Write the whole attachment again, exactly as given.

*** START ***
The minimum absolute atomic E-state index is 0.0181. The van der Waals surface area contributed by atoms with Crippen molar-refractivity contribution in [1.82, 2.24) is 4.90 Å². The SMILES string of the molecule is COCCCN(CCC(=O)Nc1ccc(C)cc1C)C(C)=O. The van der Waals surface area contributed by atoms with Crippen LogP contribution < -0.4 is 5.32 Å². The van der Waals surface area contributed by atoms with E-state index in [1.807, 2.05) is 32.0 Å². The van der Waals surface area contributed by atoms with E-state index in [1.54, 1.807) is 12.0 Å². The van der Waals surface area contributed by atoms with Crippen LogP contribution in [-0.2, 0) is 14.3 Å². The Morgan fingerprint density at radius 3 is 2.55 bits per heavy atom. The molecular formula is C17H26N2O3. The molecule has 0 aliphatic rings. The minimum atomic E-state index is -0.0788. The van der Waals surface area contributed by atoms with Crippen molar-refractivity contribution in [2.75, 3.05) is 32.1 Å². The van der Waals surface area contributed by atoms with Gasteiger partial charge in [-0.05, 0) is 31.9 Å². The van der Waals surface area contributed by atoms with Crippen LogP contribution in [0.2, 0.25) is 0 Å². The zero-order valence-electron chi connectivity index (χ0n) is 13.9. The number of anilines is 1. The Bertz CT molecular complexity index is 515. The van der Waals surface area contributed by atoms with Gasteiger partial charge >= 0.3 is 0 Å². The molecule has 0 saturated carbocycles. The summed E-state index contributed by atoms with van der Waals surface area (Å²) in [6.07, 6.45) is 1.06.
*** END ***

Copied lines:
The minimum absolute atomic E-state index is 0.0181. The van der Waals surface area contributed by atoms with Crippen molar-refractivity contribution in [1.82, 2.24) is 4.90 Å². The SMILES string of the molecule is COCCCN(CCC(=O)Nc1ccc(C)cc1C)C(C)=O. The van der Waals surface area contributed by atoms with Crippen LogP contribution < -0.4 is 5.32 Å². The van der Waals surface area contributed by atoms with E-state index in [1.807, 2.05) is 32.0 Å². The van der Waals surface area contributed by atoms with E-state index in [1.54, 1.807) is 12.0 Å². The van der Waals surface area contributed by atoms with Crippen LogP contribution in [-0.2, 0) is 14.3 Å². The Morgan fingerprint density at radius 3 is 2.55 bits per heavy atom. The molecular formula is C17H26N2O3. The molecule has 0 aliphatic rings. The minimum atomic E-state index is -0.0788. The van der Waals surface area contributed by atoms with Crippen molar-refractivity contribution in [2.75, 3.05) is 32.1 Å². The van der Waals surface area contributed by atoms with Gasteiger partial charge in [-0.05, 0) is 31.9 Å². The van der Waals surface area contributed by atoms with Crippen LogP contribution in [0.2, 0.25) is 0 Å². The zero-order valence-electron chi connectivity index (χ0n) is 13.9. The number of anilines is 1. The Bertz CT molecular complexity index is 515. The van der Waals surface area contributed by atoms with Gasteiger partial charge >= 0.3 is 0 Å². The molecule has 0 saturated carbocycles. The summed E-state index contributed by atoms with van der Waals surface area (Å²) in [6.07, 6.45) is 1.06.